Zine Queens, Nasa Hadizadeh, Kati Yewell and Natalie Leonard
BY POND Staff
Featuring Nasa Hadizadeh of Alt Citizen, Kati Yewell of Noisy Kids Zine and Natalie Leonard of Pond Magazine.
With the release of the first issue of Noisy Kids Zine at the Alt Space pop-up, we thought we'd bring together three founding editors of the New York DIY zine community and talk origins, present zine culture, and future plans for the three publications.
POND: When was it that you first got interested in magazines / zines?
Nasa: At a very young age I remember reading through as many as I could whenever I encountered a bunch of them.
Kati: My junior year of high school! I was diagnosed with a form of cancer that could be terminal so I wanted to find a way that I could immortalize myself. Basically I wanted to leave a part of who I was behind for others. Creating a booklet or “zine” seemed like the best fit!
Nat: When I was really young my grandmother had signed me up for a subscription to a youth literary magazine called Cricket (does anyone know what i’m talking about?), I was probably 8 or 9 when I started reading them and she continued to have them sent to me until I was in my mid-teens, they were full of original poems and short stories by really amazing authors. I actually still have all of them!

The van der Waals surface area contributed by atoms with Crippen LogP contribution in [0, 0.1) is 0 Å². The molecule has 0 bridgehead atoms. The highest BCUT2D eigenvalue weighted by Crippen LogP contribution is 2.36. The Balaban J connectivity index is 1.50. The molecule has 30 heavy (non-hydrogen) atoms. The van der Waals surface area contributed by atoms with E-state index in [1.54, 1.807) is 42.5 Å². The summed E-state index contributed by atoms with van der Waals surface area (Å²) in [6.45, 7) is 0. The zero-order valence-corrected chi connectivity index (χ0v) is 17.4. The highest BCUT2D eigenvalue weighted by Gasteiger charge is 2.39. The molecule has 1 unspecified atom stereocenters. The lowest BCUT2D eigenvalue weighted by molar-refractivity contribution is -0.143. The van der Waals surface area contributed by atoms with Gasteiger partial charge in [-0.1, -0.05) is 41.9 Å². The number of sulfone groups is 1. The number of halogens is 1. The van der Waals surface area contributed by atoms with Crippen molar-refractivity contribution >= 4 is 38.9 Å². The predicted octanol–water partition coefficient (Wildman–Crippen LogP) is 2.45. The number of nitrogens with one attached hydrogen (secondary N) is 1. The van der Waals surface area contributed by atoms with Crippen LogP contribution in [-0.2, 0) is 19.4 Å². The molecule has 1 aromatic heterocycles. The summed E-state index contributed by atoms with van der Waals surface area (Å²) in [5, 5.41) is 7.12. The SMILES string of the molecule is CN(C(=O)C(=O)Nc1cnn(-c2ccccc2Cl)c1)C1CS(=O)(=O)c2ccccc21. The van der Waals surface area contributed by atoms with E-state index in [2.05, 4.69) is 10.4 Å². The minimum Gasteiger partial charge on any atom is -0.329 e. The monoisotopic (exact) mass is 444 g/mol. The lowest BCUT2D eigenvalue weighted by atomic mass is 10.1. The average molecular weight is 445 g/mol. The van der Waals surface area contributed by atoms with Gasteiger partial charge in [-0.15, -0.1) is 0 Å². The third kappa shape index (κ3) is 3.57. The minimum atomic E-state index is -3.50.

POND: What was the first magazine that you subscribed to?
Nasa: I remember subscribing to The New Yorker because it made me feel sophisticated.
Kati: National Geographic! I hope that doesn’t sound too nerdy haha.
Nat: I think mine was Vogue.
POND: What inspired Alt Citizen / Noisy / POND?
Nasa: I worked on a documentary with my dad during Occupy Wall Street. We met with some radical political thinkers and everyone there shared their views via pamphlets and sheets of xerox paper. I found it really inspiring and when I decided to make a zine, it was important to me that it would be pocket size so it could be easily shared and passed around. I never imagined creating a glossy that would sit pretty on a coffee table. Alt Citizen intends to discover and reveal the humanity that connects us to artists and their work. I wanted to show the conversational side between artist and fan and create a publication that felt casual and matter of fact.